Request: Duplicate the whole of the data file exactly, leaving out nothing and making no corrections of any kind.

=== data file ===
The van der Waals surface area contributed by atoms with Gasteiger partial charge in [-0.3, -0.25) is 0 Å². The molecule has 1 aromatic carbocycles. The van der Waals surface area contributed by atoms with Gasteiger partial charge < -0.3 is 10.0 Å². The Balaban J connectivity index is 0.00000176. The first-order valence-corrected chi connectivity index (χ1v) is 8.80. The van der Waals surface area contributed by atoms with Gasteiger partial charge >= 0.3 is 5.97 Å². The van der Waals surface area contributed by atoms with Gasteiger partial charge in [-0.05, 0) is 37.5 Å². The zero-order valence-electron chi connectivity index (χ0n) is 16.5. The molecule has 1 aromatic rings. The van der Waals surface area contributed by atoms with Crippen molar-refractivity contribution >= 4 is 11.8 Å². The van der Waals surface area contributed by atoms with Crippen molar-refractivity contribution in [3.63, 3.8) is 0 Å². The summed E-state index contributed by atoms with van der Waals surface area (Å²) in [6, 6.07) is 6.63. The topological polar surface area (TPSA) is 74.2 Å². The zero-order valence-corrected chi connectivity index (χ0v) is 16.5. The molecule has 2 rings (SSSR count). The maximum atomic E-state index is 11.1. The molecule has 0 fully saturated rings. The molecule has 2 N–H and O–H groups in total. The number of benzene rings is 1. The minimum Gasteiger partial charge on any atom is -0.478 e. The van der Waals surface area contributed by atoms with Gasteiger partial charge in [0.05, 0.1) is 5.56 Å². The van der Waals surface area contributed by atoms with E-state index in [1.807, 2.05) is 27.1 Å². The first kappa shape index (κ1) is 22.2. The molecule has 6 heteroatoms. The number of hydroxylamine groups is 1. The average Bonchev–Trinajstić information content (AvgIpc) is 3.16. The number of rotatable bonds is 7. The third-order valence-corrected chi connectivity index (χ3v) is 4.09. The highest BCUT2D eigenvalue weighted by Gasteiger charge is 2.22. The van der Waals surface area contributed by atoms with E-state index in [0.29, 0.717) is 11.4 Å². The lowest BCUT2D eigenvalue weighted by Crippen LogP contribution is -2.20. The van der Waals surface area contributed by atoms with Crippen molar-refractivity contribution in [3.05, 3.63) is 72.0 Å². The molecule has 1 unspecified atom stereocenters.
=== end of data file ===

The van der Waals surface area contributed by atoms with Gasteiger partial charge in [-0.3, -0.25) is 0 Å². The molecule has 1 aromatic carbocycles. The van der Waals surface area contributed by atoms with Gasteiger partial charge < -0.3 is 10.0 Å². The Balaban J connectivity index is 0.00000176. The first-order valence-corrected chi connectivity index (χ1v) is 8.80. The van der Waals surface area contributed by atoms with Gasteiger partial charge >= 0.3 is 5.97 Å². The van der Waals surface area contributed by atoms with Gasteiger partial charge in [-0.05, 0) is 37.5 Å². The zero-order valence-electron chi connectivity index (χ0n) is 16.5. The molecule has 1 aromatic rings. The van der Waals surface area contributed by atoms with Crippen molar-refractivity contribution >= 4 is 11.8 Å². The van der Waals surface area contributed by atoms with Crippen molar-refractivity contribution in [3.63, 3.8) is 0 Å². The summed E-state index contributed by atoms with van der Waals surface area (Å²) in [6, 6.07) is 6.63. The topological polar surface area (TPSA) is 74.2 Å². The zero-order valence-corrected chi connectivity index (χ0v) is 16.5. The molecule has 2 rings (SSSR count). The maximum atomic E-state index is 11.1. The molecule has 0 fully saturated rings. The molecule has 2 N–H and O–H groups in total. The number of benzene rings is 1. The minimum Gasteiger partial charge on any atom is -0.478 e. The van der Waals surface area contributed by atoms with Gasteiger partial charge in [0.05, 0.1) is 5.56 Å². The van der Waals surface area contributed by atoms with E-state index in [1.807, 2.05) is 27.1 Å². The first kappa shape index (κ1) is 22.2. The molecule has 6 heteroatoms. The number of hydroxylamine groups is 1. The average Bonchev–Trinajstić information content (AvgIpc) is 3.16. The number of rotatable bonds is 7. The third-order valence-corrected chi connectivity index (χ3v) is 4.09. The highest BCUT2D eigenvalue weighted by Gasteiger charge is 2.22. The van der Waals surface area contributed by atoms with E-state index in [0.29, 0.717) is 11.4 Å². The lowest BCUT2D eigenvalue weighted by Crippen LogP contribution is -2.20. The van der Waals surface area contributed by atoms with Crippen molar-refractivity contribution in [3.05, 3.63) is 72.0 Å². The molecule has 1 unspecified atom stereocenters.